Enter the school. In this era of unlimited-news-is-no-news, the role of schools in promoting student awareness of and thoughtful engagement with current events is more critical than ever. The broader world expects that graduates of our institutions will be well versed in local, national, Israeli and international happenings, and—perhaps just as importantly—equipped to articulate carefully considered perspectives and viewpoints on these events. Such an outcome can be achieved only through purposeful programming on the part of the school.
To be sure, in our polarized era, school leaders are likely to see considerable risk in engaging current events as a curricular obligation. In the eyes of many, merely to discuss politics is to become politicized, and there is a fine line between teaching students how to think and teaching them what to think. As educators, however, to avoid equipping students with the knowledge and skill necessary to participate in thoughtful conversation about the state of the world is to shirk one of our most important responsibilities. And as Jewish educators in particular, we recognize that our tradition is built upon wise people offering contrasting perspectives on foundational issues—often without definitive resolution.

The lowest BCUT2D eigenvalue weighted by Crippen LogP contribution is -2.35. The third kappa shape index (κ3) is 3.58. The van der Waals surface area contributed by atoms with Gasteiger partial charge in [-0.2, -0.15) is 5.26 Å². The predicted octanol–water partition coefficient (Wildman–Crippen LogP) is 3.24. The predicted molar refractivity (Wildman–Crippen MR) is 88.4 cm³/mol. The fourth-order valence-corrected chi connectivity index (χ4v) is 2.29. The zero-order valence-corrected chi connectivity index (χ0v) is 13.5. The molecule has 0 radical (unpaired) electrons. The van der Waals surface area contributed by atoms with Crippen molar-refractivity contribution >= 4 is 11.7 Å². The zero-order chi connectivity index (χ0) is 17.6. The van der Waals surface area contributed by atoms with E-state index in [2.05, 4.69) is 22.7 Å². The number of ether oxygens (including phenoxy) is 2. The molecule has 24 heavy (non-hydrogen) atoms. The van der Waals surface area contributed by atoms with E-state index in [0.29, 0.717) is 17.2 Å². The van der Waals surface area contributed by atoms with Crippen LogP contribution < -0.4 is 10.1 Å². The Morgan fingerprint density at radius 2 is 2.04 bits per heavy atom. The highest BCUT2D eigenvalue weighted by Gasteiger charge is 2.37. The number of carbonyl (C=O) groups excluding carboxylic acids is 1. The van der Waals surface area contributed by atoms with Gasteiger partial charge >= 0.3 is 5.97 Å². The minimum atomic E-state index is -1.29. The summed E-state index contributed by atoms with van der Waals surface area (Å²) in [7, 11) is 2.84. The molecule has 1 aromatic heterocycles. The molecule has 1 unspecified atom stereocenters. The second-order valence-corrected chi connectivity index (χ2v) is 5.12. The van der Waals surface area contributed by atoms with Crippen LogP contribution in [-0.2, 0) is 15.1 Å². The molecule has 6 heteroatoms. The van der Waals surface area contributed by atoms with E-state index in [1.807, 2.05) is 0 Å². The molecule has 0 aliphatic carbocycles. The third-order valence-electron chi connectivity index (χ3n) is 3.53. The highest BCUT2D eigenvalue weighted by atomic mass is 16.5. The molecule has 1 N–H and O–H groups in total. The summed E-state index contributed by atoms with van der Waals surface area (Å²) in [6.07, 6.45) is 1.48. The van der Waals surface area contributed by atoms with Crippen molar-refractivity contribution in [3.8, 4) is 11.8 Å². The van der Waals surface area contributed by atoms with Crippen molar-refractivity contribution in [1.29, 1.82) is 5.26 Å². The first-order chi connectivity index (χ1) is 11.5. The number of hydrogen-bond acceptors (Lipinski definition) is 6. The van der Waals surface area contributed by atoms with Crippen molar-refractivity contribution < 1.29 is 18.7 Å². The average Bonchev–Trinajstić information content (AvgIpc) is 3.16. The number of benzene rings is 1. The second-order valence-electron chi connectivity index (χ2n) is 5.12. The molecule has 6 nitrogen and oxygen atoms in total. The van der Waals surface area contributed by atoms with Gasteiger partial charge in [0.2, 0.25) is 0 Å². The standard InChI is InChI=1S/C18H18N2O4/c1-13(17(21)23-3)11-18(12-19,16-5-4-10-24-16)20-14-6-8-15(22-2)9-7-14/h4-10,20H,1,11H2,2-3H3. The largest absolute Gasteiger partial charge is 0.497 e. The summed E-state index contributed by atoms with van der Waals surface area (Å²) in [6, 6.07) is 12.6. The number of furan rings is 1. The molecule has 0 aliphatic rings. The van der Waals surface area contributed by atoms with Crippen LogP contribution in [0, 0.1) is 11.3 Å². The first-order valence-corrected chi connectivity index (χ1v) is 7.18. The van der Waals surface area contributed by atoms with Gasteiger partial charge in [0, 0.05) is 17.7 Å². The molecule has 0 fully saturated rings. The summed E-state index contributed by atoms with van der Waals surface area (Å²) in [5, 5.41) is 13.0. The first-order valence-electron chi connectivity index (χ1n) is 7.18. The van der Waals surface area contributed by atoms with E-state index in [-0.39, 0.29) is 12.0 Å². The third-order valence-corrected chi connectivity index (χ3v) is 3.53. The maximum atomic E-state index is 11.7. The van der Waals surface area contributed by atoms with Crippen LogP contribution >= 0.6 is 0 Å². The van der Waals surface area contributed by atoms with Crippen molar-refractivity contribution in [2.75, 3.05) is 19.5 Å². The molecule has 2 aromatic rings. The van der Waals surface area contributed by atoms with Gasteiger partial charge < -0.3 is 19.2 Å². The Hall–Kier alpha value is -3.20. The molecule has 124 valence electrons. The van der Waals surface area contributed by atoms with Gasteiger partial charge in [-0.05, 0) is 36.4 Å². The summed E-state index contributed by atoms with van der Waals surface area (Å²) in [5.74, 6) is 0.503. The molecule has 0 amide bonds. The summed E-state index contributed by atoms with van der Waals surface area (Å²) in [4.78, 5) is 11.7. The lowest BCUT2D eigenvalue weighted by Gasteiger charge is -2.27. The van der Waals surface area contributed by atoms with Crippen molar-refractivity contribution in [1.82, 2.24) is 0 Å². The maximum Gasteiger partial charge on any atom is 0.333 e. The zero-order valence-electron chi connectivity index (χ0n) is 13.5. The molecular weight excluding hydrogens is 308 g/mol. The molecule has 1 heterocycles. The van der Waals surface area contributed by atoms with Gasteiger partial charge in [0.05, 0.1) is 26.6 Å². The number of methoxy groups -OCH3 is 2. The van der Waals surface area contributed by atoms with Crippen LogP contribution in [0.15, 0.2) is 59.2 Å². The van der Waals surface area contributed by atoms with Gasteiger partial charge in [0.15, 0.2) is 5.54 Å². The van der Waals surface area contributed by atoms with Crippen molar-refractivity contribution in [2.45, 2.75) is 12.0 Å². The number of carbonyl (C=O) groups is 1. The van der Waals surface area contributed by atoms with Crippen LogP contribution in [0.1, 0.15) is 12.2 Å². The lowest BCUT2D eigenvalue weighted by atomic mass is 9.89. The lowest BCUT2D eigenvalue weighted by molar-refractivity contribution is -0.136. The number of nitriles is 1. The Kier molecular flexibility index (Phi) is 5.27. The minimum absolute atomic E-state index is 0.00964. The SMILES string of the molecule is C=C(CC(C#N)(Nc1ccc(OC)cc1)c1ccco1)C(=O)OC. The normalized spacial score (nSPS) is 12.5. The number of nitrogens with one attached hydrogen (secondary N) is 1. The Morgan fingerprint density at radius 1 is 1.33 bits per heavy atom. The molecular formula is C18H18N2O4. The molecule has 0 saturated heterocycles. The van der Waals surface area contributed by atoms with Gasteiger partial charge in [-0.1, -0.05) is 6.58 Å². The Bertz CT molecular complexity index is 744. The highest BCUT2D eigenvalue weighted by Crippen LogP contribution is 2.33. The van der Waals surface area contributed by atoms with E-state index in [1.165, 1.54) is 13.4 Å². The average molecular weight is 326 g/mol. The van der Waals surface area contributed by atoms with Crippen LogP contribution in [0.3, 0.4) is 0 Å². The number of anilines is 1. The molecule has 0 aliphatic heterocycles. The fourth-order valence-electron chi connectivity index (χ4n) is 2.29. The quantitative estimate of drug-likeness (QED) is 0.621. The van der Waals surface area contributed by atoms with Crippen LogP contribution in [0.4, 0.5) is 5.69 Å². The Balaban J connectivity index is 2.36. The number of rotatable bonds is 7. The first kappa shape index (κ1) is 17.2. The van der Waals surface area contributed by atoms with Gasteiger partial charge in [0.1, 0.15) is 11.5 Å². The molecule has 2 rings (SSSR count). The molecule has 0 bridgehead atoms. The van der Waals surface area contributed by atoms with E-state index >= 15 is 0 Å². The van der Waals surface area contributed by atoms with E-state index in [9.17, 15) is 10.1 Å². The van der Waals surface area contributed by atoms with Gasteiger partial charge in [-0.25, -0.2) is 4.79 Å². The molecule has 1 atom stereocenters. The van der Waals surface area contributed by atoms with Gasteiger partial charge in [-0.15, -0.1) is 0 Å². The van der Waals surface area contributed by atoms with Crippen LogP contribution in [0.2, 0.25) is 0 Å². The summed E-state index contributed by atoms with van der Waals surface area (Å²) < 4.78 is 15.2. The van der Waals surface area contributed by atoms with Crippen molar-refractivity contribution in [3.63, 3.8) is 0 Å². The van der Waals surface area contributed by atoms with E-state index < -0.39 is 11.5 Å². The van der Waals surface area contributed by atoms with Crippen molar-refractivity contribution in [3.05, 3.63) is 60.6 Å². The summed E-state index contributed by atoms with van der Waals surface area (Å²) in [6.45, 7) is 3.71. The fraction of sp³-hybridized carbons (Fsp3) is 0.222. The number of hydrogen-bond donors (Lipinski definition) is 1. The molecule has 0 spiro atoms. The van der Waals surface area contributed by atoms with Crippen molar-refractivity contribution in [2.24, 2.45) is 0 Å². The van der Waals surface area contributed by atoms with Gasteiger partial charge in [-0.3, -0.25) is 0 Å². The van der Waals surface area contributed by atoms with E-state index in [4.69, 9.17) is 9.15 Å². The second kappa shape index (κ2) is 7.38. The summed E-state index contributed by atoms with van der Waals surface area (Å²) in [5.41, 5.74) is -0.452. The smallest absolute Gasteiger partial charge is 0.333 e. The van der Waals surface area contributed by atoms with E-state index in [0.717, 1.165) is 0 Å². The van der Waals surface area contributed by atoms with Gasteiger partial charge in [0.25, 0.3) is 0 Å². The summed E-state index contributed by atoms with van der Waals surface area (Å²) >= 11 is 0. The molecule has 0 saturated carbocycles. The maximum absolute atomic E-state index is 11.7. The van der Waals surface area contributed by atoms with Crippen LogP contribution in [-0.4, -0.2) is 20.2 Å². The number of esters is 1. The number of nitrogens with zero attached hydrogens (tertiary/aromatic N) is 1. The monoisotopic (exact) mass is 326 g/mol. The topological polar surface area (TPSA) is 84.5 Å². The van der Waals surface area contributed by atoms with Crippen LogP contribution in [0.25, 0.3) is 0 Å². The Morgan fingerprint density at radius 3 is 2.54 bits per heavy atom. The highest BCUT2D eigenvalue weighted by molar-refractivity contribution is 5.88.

Schools offer an array of rich settings that are appropriate for substantive engagement with current events. Social studies/history classes, town hall-style meetings and student panels can all promote fruitful conversation, and expository writing assignments can be utilized to nurture the crucial skill of developing an informed viewpoint and articulating it cogently.
In our high school, we have successfully experimented with the format of “non-debate” panels. We select four or five student panelists, each well-informed about a particular (often controversial) topic and representing a broad variety of viewpoints. These student speakers outline the subject and offer their own perspectives—supported with evidence, but specifically not in a manner that is designed to refute the arguments of their co-panelists. Instead, each is asked to organize her/his comments around the syntactically tortured but substantively intriguing framing of “How would you want somebody who disagrees with you to be able to articulate what you believe?” Members of the audience then have the opportunity to ask questions and engage in conversation—carefully facilitated, such that the purpose is always to expose the group to a wider, deeper set of perspectives, never to convince someone else that her/his view is incorrect. This distinction is subtle, but it has enabled us to run highly engaging, thought-provoking sessions without devolving into fruitless argument or defensiveness.
Among the many seismic shifts brought about by the hegemony of the internet is the relocation of news from credible, carefully edited, ever-present broadsheets—which we would always delight in seeing students read—to the same devices that offer video games, public social-media abasement, cat videos and other temptations that often understandably overshadow the allure of serious intellectual content. This change, both lamentable and exciting, empowers educators with a dual obligation: to teach their students to harness the potential of the internet carefully and safely, and to ensure—rather than simply assume—that they are aware of the major events and thought trends that are shaping our world and have the skill to participate actively in the discourse.
By Michael A. Kay, PhD